Sturgeon’s summit with Johnson scrapped at the last minute after furious letter sent to PM

A CRUNCH summit involving Nicola Sturgeon and Boris Johnson has sensationally been scrapped at the last minute following a new explosive row between the Scottish, Welsh and UK Governments.

The meeting between the Prime Minister and the leaders of the other three devolved administrations over the Covid recovery was due to take place today (Thursday). But Scotland’s First Minister Ms Sturgeon and Welsh counterpart Mark Drakeford wrote to Mr Johnson asking for more clarity around the agenda, insisting the discussion must be “meaningful”. Downing Street said the summit will be rescheduled “as soon as possible”, but no date has been set.

The cancellation of this crunch meeting has sparked an explosive new row between the four devolved nations, with both sides blaming the other for not being sufficiently prepared.

The Prime Minister had arranged the crucial summit to discuss the joint Covid recovery following the elections earlier this month, which saw Ms Sturgeon ruling SNP maintain power in Scotland and Mr Drakeford’s Labour come out on top in Wales.

Mr Johnson had also urged a “spirit of unity and cooperation” in developing a recovery plan from the Covid pandemic, with both the Scottish and Welsh First Ministers agreeing to take part in the talks.

But an explosive new row has erupted over the substance of the crunch meeting, with Ms Sturgeon and Mr Drakeford writing a joint letter to the Prime Minister, which also copied to Northern Ireland’s Arlene Foster and Michelle O’Neill.

They lashed out at his office for sending a “very rough agenda” with key elements in the talks apparently not agreed.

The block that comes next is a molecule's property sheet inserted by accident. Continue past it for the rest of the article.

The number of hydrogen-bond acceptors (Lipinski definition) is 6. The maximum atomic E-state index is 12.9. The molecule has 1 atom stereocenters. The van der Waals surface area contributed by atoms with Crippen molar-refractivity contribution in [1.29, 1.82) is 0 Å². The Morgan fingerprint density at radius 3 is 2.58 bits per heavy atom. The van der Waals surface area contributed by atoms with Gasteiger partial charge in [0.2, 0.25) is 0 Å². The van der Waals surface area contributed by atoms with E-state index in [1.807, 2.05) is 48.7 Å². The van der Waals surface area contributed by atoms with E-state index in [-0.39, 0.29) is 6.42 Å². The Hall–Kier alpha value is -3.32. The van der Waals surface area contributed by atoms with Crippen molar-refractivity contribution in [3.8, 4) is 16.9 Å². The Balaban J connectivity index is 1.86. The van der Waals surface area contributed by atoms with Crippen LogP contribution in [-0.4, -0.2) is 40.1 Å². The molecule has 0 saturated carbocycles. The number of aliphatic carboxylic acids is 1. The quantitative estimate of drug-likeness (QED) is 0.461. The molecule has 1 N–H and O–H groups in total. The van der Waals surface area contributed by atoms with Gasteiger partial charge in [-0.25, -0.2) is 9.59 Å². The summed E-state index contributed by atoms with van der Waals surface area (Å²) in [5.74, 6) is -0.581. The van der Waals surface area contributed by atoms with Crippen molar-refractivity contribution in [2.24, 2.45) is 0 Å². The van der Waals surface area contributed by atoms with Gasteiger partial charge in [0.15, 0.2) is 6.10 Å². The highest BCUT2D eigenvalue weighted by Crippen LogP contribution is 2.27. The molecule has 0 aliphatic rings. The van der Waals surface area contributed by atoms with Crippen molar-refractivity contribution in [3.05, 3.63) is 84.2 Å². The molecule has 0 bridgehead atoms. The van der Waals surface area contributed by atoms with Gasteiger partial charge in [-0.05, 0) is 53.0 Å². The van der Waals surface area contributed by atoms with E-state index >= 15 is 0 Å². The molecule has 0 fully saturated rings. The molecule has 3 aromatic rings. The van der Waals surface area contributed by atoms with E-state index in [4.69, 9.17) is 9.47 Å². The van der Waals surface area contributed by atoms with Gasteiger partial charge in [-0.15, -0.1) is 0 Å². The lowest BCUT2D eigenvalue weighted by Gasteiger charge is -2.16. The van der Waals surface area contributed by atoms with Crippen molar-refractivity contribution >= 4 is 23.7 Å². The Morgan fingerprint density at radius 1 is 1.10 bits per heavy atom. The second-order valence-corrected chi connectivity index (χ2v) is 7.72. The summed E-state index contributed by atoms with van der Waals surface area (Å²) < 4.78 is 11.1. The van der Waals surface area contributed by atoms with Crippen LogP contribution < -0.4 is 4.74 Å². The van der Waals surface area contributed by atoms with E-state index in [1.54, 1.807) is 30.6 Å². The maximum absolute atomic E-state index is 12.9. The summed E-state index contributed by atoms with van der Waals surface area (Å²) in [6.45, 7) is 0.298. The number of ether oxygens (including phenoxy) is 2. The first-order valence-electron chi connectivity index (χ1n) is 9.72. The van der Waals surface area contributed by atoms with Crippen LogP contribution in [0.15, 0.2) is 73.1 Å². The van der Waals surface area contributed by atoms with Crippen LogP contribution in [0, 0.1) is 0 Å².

The Scottish and Welsh First Ministers also warned of “further discussion” to take place ahead of the summit, which would e such an event delayed but still held “perhaps as early as next week”.

Downing Street has lashed out at the Scottish and Welsh Government’s over forcing the last-minute delay of the summit, but insisted they all “remain committed to that spirit of cooperation”.

Speaking on Wednesday, Mr Johnson’s official spokesman said: “We had scheduled for this meeting to happen tomorrow.

“As the PM set out, we need to overcome the significant challenges of the Covid recovery with the same spirit of unity and co-operation that we’ve seen during the fight against the pandemic.

“It is disappointing that the Scottish Government and the Welsh Government would prefer to delay this meeting so they have more time to prepare, especially given the scale of that challenge, but we remain committed to that spirit of co-operation.”

But a spokesman for the Scottish Government furiously hit back, blaming Downing Street over the cancelled summit and insisting it did not have the detail behind it they had asked for.

He said: “The summit would be going ahead tomorrow if the UK Government were remotely prepared for it.

“As we and the Welsh Government made clear in our letter to the Prime Minister, what they had suggested was simply a PR exercise without proper substance.

“We have asked for a detailed agenda to be prepared for a serious meeting, which is what this subject deserves.”

The fury around the postponement of the summit comes with Dominic Cummings making several explosive allegations against Mr Johnson, including the Prime Minister first believing coronavirus was like “swine flu”

The Prime Minister’s former top advisor also claimed many people died unnecessarily because of Government failings during the pandemic.

Mr Cummings told MPs on Wednesday: “The truth is that senior ministers, senior officials, senior advisers like me, fell disastrously short of the standards that the public has a right to expect of its Government in a crisis like this.

“When the public needed us most, the Government failed.

“I would like to say to all the families of those who died unnecessarily how sorry I am for the mistakes that were made and for my own mistakes at that.”

While Mr Cummings was providing evidence, Mr Johnson told MPs in the House of Commons during Prime Minister’s Questions: “None of the decisions have been easy, to go into a lockdown is a traumatic thing for a country.


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